i, about t he timnt of fthriots thmere.
d lie: ' 'Dr. Chancellor sems to be
I of chieanery and( tricks. Hie
eatents us with Southieirn I1truble
weo keep uip our agitationi of this
mstiont. I tell you it was through
t such agitationi that Charles Summ
, Fred. D)ouglass, Wend,elI Pl)l:ips
I other great imeni :ade thte inst i
ion o (f hiumanu slavery to totteir anid
I. Let uis, t .a, lhe men anid auAate
il j'ist.i(e is donle ini our schools.''
o t hey believe in agitating. Ala
ni rneanero preent sna1
"We must, speak out for the right.
confgrattilate the colored people of
'hiladelplin on their manhood Ini
ausing the suppression of ''The
lansman.'' We want suel m1anhood
nI couragew liere."
Cardozo, the negro sipervising
rincipal wlho was dismissed from the
Ahools, is suing the school board, an1d
1) is lelpilg the agitation. Ilis case
4 Iing talked about, and will be
)R. EPH. W. FOSTER
DIES or HIS WOUNDS.
,onscious to the Last, Telling Phy
sicians That He Was Pre
pared to Die.
UnIlion, ct. ct31.--)r. Epli W. Foster
lied this afternoon it 4.30. lie wa.
'on1sciouls almost to tie last and it
.30 became aware tliat his condition
vas lopeless. IlIe told the physicians
halt( thley .oulld nlot save hliml all(] (hat
it! was prepared to die.
]Ih. Foster was 24 years of age. Ile
vas prepared for colle.ge inl tie public
(eh(ools of this city and ifter ai couist
it Clemson gradilted froi tle IUi1
'ersity of MlarylaId's detal college.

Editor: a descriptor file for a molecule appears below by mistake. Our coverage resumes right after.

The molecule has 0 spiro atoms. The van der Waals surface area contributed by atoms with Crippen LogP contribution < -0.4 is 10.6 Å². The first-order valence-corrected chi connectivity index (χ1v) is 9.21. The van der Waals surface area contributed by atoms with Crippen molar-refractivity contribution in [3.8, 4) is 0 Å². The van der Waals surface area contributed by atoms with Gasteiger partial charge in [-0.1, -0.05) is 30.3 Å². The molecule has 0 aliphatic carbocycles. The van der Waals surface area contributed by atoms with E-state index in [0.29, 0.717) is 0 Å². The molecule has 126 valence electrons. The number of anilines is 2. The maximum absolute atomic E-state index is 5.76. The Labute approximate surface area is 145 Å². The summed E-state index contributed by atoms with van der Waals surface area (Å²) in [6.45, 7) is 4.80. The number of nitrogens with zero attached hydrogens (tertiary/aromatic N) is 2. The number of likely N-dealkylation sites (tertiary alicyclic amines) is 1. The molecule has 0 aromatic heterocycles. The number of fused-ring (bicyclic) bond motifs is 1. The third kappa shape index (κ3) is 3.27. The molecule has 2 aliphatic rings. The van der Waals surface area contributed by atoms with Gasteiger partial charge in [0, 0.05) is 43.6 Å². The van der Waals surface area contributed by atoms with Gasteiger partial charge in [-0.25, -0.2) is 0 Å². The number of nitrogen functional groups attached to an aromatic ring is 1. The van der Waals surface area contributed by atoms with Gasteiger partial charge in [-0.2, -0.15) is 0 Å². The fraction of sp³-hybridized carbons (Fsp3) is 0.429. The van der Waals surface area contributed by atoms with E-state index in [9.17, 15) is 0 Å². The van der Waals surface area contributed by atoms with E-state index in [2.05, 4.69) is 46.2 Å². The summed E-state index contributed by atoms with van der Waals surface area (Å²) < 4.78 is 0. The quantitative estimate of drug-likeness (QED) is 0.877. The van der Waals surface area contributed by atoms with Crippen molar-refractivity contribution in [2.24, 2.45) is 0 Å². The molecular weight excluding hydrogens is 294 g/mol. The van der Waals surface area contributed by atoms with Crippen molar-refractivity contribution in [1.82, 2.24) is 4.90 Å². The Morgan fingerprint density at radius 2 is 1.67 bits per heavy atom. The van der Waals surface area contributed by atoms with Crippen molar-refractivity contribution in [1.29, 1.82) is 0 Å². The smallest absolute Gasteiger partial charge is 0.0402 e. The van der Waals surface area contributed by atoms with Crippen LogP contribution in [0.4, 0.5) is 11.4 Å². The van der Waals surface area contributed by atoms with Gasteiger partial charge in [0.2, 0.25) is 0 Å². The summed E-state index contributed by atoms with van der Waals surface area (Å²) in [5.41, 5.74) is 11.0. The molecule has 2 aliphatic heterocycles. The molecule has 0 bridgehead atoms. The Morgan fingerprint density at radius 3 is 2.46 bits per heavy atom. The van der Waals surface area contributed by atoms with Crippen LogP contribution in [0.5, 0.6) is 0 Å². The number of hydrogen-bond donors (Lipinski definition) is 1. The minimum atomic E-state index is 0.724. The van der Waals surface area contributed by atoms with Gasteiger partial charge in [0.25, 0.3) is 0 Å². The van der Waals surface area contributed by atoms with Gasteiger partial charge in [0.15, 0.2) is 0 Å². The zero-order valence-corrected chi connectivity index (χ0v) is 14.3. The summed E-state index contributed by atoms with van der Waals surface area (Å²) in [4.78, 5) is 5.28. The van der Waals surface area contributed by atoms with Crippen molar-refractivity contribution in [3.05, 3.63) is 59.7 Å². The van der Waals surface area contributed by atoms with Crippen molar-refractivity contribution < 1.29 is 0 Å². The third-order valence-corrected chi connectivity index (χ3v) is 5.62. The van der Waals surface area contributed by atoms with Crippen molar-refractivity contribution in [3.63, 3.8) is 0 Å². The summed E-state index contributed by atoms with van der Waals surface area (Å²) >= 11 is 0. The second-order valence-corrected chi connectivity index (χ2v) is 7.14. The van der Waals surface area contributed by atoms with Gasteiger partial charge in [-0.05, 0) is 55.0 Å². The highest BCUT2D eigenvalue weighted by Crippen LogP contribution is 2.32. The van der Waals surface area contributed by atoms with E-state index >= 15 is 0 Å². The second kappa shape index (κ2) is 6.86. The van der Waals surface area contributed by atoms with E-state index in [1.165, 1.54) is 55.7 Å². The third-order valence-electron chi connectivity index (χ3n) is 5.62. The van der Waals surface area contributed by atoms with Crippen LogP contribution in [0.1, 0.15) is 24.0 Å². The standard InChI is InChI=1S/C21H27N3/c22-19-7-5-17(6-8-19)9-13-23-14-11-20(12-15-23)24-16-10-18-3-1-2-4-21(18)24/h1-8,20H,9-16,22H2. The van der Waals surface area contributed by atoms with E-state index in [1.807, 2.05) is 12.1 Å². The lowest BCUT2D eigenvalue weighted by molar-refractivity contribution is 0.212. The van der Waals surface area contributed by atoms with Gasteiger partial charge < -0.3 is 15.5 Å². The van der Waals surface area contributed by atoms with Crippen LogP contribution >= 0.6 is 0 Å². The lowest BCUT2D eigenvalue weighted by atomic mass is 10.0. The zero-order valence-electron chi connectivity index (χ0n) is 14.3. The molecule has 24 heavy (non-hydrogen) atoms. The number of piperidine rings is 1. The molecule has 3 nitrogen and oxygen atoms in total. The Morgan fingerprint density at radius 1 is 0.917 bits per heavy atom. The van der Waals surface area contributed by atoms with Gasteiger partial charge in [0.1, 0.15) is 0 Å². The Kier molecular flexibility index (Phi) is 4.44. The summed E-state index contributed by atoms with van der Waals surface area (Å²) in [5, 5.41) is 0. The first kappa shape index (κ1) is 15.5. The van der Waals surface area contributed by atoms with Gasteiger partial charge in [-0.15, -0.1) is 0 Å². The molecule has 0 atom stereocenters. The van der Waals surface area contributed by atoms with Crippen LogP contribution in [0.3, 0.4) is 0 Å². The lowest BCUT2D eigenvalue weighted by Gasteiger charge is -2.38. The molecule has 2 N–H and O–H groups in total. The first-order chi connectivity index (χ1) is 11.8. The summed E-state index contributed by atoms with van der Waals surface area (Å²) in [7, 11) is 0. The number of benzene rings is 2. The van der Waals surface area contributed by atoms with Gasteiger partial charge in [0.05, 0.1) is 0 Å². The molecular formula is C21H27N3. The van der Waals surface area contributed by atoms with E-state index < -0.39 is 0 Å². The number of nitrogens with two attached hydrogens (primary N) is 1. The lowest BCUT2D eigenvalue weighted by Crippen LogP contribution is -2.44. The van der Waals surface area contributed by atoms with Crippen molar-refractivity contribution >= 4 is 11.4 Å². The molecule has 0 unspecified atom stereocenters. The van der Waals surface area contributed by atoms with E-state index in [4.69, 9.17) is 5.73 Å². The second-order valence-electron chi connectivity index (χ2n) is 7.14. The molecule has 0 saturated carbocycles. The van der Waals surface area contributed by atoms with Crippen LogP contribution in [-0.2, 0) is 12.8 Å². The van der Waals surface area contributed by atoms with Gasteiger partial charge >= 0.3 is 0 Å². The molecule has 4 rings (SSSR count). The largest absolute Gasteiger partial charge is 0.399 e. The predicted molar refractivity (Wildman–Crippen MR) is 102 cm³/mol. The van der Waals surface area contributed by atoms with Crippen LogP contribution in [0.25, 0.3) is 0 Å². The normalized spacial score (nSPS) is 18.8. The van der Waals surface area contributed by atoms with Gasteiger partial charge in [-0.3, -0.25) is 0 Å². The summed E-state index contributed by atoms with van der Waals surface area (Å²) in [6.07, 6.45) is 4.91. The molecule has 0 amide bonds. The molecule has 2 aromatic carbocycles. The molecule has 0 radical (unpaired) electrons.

le wvas very popullar hiere and was
-aptain of the loeal imilitary companily.
lis fatiher, who is a wealtliy firimo'r,
s almost leart-broken ail his motlher
S prostrate(l. le is si-vive( by it
motiher whto is clief electrician at.
eal Shioals aid thirce sisters.
Ie wvas a meiber of tie Methodist
.-h1i1rcl. and the fineral will probablY
wV (on1ducte(d from Orace einirch to
Mary Emierson, in I'llis Majesty
IuI(I tihe Maid.'' is wlih will appear
it tle Opera loitse November 17, is
Me of tle attraefion inl whiche 1he
"Nixon & Zimmermnain Company pill
.ellt (1-al of faiti. . Miss Emlr..n's
rmarkable likeness tc Maude A:am.
M(I her elever ;, ! . aid easy 11ue.,
ler, make her a e.reral favorite, an
ias been evilenced by the excellent
louses talit have greeted her every
where since hier opermg.
VALUABLE REAL ESTATE FOR
The heirs at law of B. L. Dominiek,
leceased, will sell it public out cry'
before the court house it Newberry
m sales(lay in December (third (lay),
1906, time following described real
estate, of wlhich the said B. L. Don.
inick died seized and possesse(.
173 1-10 acres in No. I twoiislip,
me and one-hiif miles west of New
Jerry bounded by lands of II. W.
Whittaker,P. N. Livngstoni, C. L. Ila v
id and George Ilipp. Eighty to one
imired acres in fiiie timber.
Also one lot and one two-story
wriek store room thirty by one hun
Ired feet in the town of' P)rosperity,
A\lley between this lot and biuildiing oft
llawkinis Brothers belongs to this lot.
Stor'e roomf O(cupied by S. R. Hirge'
2ompanmy andt lot con taining 11-i 00t of'
Tw'io acres, more or less, andit (1we~ll-I
n g of' eight r'oomsn, barm anid st able,
ni Pr'ospeity oni CaFks Ferry rloaa
nid botinded by lots of' Mrs. IHosat
annioii, MIrs. Lizzie Tlaylr andm( ot hi
ilands of' H. L. D ominuick, dIeceasedl.
HouItse and lot ini Prosper)ity ('onf
alining 6-1(00 neres ad,joining the oil
Lot containing 58-1 00 (If an acre ad
joining lanids of .J. L. Wise, L. C.
foerchant rand on Luther Str'eet.
TJerms: The lots in thle t own of
P'rosperity described above will be
old for cash. Trho tract (If land in
o. I Township will be sold for oneI
imlf cash, balance on credit of twelve
noithls at eight per' centt interest
Pr'om (lay of sale secured b)y bond1( ofI